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Published in Print: September 23, 1998, as High-Risk Investors Eye Education Opportunities

High-Risk Investors Eye Education Opportunities

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Venture capitalists, the spark plugs in the growth of emerging high-tech industries and in the booming national economy, are setting their sights on the business of education.

The cutting-edge investors are increasingly scouting opportunities in areas directly related to K-12 education, such as school management firms, after-school tutoring services, and educational publishing. Venture capitalists provide crucial financing for new companies in their early stages, when risks are high but the potential payoff is large.

In an effort to track this burgeoning interest, Education Week and KnowledgeQuest Ventures llc surveyed venture capital firms this summer on a variety of questions related to education. The survey found cautious but growing interest in a broad range of sectors, from child care to educational software to corporate training.

That is significant, experts say, because venture capitalists make money by spotting opportunities early as economic winds shift. The findings may signal that business opportunities in education, long a sidelight to the much larger government investment, are here to stay.

For More Information

For more information on the joint Education Week/Knowledgequest Ventures survey, go to: www.kqventures.com.

"Their interest is an important indicator of the potential future growth of an industry," said Jeffrey A. Fromm, the president of KnowledgeQuest Ventures, a New York City-based firm that provides consulting and financial services to education-related businesses. "There are some big players who are interested in education now."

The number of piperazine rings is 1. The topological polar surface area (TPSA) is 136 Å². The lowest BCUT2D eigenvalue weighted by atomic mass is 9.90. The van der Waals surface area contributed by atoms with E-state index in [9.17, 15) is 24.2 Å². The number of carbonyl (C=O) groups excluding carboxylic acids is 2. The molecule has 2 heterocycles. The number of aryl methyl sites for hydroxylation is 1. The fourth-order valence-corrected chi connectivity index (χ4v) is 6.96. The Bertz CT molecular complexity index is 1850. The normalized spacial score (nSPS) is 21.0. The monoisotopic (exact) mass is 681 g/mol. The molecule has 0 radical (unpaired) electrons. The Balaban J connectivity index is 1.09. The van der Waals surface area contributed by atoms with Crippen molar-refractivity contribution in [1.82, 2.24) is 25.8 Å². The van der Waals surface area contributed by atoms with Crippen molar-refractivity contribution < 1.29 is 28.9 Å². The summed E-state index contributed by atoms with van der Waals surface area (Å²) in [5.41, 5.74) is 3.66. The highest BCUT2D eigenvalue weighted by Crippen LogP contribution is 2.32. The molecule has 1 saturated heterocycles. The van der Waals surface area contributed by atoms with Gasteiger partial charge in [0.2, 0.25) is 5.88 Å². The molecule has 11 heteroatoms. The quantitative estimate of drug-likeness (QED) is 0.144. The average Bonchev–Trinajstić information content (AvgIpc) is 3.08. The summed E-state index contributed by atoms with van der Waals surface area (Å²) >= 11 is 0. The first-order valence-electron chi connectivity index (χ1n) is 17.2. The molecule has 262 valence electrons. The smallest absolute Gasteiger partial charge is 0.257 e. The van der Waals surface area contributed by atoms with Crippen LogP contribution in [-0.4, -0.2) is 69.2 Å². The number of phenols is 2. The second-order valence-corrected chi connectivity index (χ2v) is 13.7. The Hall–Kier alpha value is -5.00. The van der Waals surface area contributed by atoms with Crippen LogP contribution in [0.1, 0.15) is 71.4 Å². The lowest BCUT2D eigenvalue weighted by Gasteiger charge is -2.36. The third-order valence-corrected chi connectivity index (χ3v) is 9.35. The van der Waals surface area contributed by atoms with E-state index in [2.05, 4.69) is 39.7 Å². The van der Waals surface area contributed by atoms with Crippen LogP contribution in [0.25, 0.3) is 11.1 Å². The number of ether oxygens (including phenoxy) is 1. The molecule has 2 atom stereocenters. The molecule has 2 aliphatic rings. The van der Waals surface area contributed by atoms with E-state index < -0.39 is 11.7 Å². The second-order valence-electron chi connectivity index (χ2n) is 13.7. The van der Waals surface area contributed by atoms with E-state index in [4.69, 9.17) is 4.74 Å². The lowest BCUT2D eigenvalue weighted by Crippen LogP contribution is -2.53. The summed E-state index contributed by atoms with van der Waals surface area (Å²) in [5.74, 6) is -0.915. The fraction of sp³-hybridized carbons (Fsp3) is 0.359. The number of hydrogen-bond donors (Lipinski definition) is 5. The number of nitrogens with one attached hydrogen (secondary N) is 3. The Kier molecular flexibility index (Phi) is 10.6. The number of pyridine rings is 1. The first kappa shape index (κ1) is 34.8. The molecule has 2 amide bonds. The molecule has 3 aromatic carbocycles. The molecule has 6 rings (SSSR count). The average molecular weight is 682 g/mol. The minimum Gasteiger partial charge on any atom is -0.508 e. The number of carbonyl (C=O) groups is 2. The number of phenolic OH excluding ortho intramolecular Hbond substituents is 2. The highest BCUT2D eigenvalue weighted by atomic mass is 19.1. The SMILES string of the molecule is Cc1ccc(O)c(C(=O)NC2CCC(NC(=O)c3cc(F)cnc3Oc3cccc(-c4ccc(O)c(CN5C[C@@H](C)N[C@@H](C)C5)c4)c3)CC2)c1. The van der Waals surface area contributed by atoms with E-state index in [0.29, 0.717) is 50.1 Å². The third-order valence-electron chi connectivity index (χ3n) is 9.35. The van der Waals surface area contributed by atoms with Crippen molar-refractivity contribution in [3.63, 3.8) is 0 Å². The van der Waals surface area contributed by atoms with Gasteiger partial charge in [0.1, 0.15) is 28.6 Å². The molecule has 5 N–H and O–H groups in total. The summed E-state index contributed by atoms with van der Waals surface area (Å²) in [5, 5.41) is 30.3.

Eighty percent of the 64 firms responding to the survey said they would consider investing in education enterprises in the next three years. Mr. Fromm said those 51 firms alone now manage more than $4 billion in venture funds.

The survey, mailed to 1,000 firms, sought to identify those with an interest in education and is the first of its kind to focus specifically on that field. Mr. Fromm noted that many firms did not respond because they focus their investments in other areas.

Jeffrey A. Fromm



A Bellwether

Education is a $670 billion annual enterprise in the United States, counting government and private spending for all sectors--preschool, K-12, higher education, adult education, and corporate training. By one estimate, the budding for-profit education sector, which includes private management of public schools, educational services such as after-school tutoring, and educational products, had revenues of $64 billion in 1997.

Where do venture capitalists fit in?

These investors pump money into new or young companies in which they see potential for rapid growth and high rates of return. Unlike banks, which loan money and are repaid with interest, venture capitalists take an equity share in the new business. And their participation comes in the stages before a company is in a position to offer stock to the public.

Venture capitalists' money comes from a variety of sources. Major institutional investors such as pension funds set aside a small amount of their assets for venture capital. Other investors include corporations, endowments, wealthy individuals, and the venture capitalists themselves.